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Nowcasting Temporal Trends Using Indirect Surveys

Dr. Ajitesh Srivastava
When: April 10, 2024 @ 2:30pm - 3:30pm
Location: Hybrid: DMC 156 (formerly VKC/CPA building near McCarthy Quad) in-person and register for the Zoom webinar here:
Audiences: All are welcome to attend.
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This lecture satisfies requirements for CSCI 591: Research Colloquium.


Indirect surveys, in which respondents provide information about other people they know, have been proposed for estimating (nowcasting) the size of a hidden population where privacy is important or the hidden population is hard to reach. Examples include estimating casualties in an earthquake, conditions among female sex workers, and the prevalence of drug use and infectious diseases. The Network Scaleup Method (NSUM) is the classical approach to developing estimates from indirect surveys, but it was designed for one-shot surveys. Further, it requires certain assumptions and asking for or estimating the number of individuals in each respondent’s network. In recent years, surveys have been increasingly deployed online and can collect data continuously (e.g., COVID-19 surveys on Facebook during much of the pandemic). Conventional NSUM can be applied to these scenarios by analyzing the data independently at each point in time, but this misses the opportunity of leveraging the temporal dimension. We propose to use the responses from indirect surveys collected over time and develop analytical tools (i) to prove that indirect surveys can provide better estimates for the trends of the hidden population over time, as compared to direct surveys and (ii) to identify appropriate temporal aggregations to improve the estimates. We demonstrate through extensive simulations that our approach outperforms traditional NSUM and direct surveying methods. We also empirically demonstrate the superiority of our approach on a real indirect survey dataset of COVID-19 cases.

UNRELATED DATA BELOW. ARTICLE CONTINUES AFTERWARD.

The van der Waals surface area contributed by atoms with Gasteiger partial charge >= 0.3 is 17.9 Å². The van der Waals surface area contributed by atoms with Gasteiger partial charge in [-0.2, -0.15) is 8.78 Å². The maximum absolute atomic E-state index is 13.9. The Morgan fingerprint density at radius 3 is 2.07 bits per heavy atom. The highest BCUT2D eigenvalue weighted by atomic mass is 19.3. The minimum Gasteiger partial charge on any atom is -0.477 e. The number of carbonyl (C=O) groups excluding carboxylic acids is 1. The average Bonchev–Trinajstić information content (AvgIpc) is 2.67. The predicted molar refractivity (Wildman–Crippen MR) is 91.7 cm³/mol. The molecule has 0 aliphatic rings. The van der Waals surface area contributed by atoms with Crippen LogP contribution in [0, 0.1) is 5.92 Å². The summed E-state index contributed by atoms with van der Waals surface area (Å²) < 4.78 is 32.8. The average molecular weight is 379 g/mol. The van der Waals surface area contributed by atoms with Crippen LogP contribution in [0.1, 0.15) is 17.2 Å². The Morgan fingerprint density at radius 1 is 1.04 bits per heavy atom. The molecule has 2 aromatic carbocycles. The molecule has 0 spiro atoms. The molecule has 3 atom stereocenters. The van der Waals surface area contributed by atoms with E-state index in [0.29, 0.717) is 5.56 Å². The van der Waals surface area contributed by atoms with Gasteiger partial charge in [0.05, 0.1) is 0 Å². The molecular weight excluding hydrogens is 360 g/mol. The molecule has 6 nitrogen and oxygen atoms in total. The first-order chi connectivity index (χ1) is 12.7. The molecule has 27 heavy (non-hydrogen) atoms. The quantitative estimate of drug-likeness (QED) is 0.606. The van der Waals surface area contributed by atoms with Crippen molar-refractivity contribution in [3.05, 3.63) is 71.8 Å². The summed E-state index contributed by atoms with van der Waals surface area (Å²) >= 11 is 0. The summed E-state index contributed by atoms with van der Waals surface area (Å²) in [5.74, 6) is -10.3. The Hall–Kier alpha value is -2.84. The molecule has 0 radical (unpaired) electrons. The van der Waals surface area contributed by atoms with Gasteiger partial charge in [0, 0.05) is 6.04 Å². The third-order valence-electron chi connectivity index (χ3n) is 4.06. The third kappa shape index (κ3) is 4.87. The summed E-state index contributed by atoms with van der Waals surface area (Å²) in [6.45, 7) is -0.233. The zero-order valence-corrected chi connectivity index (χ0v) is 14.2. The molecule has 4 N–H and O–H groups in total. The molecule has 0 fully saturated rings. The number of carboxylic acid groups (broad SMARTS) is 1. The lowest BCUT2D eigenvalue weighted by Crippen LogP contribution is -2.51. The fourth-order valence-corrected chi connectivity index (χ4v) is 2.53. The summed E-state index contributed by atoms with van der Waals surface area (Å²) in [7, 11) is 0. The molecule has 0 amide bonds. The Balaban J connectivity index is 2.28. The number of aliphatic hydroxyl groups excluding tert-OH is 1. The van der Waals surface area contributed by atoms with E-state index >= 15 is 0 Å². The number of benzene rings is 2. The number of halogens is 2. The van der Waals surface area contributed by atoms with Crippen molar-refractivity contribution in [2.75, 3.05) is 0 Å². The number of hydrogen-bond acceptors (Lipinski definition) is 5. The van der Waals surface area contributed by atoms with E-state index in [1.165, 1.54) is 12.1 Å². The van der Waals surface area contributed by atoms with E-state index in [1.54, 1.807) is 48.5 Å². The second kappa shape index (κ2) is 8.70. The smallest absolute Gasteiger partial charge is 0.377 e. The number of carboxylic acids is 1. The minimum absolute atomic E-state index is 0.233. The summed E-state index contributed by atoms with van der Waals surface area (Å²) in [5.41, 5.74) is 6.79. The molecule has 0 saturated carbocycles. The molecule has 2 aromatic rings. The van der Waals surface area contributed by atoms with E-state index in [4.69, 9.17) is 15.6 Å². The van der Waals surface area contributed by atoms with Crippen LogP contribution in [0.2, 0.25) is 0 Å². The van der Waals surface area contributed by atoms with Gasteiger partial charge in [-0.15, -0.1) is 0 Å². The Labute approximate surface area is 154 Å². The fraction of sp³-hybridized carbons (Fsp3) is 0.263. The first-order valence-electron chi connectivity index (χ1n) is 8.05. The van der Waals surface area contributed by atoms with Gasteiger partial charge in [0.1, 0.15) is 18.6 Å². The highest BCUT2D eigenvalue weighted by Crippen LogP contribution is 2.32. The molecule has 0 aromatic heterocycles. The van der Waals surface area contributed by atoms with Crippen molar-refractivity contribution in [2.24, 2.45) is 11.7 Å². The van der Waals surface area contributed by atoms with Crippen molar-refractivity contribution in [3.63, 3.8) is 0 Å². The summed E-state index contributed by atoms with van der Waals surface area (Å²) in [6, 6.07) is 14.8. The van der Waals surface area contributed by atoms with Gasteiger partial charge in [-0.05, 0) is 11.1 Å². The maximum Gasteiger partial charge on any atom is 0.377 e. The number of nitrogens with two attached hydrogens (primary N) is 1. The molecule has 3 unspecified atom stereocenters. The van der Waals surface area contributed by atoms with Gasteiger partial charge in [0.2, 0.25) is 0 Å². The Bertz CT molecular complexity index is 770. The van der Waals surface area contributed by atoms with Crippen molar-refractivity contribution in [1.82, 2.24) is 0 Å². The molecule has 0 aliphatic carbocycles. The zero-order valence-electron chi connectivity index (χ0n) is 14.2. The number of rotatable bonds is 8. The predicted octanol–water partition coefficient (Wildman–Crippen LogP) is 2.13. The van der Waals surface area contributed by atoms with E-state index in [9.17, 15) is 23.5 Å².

Dr. Ajitesh Srivastava is a USC CAIS associate director and Research Assistant Professor of Electrical and Computer Engineering. He earned his PhD in computer science from USC. Dr. Srivastava’s research interests include social networks, algorithms, parallel computing, and machine learning applied to social good, crime, smart grids, and computer architecture.

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